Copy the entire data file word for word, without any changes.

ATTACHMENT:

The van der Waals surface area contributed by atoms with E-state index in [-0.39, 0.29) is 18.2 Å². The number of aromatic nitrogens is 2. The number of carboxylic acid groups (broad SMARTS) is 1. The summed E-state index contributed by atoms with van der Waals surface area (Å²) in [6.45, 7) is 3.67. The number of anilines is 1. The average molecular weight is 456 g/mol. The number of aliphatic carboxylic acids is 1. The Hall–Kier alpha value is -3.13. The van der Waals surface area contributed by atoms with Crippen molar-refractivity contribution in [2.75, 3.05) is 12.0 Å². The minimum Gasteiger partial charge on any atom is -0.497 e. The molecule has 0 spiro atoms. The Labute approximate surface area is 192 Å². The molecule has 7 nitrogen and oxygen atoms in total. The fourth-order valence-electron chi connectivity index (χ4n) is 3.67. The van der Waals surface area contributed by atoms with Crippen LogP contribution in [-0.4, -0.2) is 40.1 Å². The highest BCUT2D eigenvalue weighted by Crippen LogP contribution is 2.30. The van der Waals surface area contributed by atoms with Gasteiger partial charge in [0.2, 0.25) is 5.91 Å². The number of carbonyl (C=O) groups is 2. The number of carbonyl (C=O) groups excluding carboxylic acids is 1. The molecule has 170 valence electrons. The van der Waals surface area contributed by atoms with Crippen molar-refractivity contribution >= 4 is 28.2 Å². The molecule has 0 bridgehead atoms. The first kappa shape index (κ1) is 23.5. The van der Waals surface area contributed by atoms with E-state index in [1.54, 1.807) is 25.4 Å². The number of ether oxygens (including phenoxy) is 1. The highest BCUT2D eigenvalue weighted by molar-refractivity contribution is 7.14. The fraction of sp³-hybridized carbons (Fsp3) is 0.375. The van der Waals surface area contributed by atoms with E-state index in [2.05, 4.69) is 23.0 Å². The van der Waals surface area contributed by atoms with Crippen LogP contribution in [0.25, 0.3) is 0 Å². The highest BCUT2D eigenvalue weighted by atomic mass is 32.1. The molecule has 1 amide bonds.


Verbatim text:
The van der Waals surface area contributed by atoms with E-state index in [-0.39, 0.29) is 18.2 Å². The number of aromatic nitrogens is 2. The number of carboxylic acid groups (broad SMARTS) is 1. The summed E-state index contributed by atoms with van der Waals surface area (Å²) in [6.45, 7) is 3.67. The number of anilines is 1. The average molecular weight is 456 g/mol. The number of aliphatic carboxylic acids is 1. The Hall–Kier alpha value is -3.13. The van der Waals surface area contributed by atoms with Crippen molar-refractivity contribution in [2.75, 3.05) is 12.0 Å². The minimum Gasteiger partial charge on any atom is -0.497 e. The molecule has 0 spiro atoms. The Labute approximate surface area is 192 Å². The molecule has 7 nitrogen and oxygen atoms in total. The fourth-order valence-electron chi connectivity index (χ4n) is 3.67. The van der Waals surface area contributed by atoms with Crippen LogP contribution in [-0.4, -0.2) is 40.1 Å². The highest BCUT2D eigenvalue weighted by Crippen LogP contribution is 2.30. The van der Waals surface area contributed by atoms with Gasteiger partial charge in [0.2, 0.25) is 5.91 Å². The number of carbonyl (C=O) groups is 2. The number of carbonyl (C=O) groups excluding carboxylic acids is 1. The molecule has 170 valence electrons. The van der Waals surface area contributed by atoms with Crippen molar-refractivity contribution >= 4 is 28.2 Å². The molecule has 0 bridgehead atoms. The first kappa shape index (κ1) is 23.5. The van der Waals surface area contributed by atoms with E-state index in [1.54, 1.807) is 25.4 Å². The number of ether oxygens (including phenoxy) is 1. The highest BCUT2D eigenvalue weighted by molar-refractivity contribution is 7.14. The fraction of sp³-hybridized carbons (Fsp3) is 0.375. The van der Waals surface area contributed by atoms with E-state index in [2.05, 4.69) is 23.0 Å². The van der Waals surface area contributed by atoms with Crippen LogP contribution in [0.25, 0.3) is 0 Å². The highest BCUT2D eigenvalue weighted by atomic mass is 32.1. The molecule has 1 amide bonds.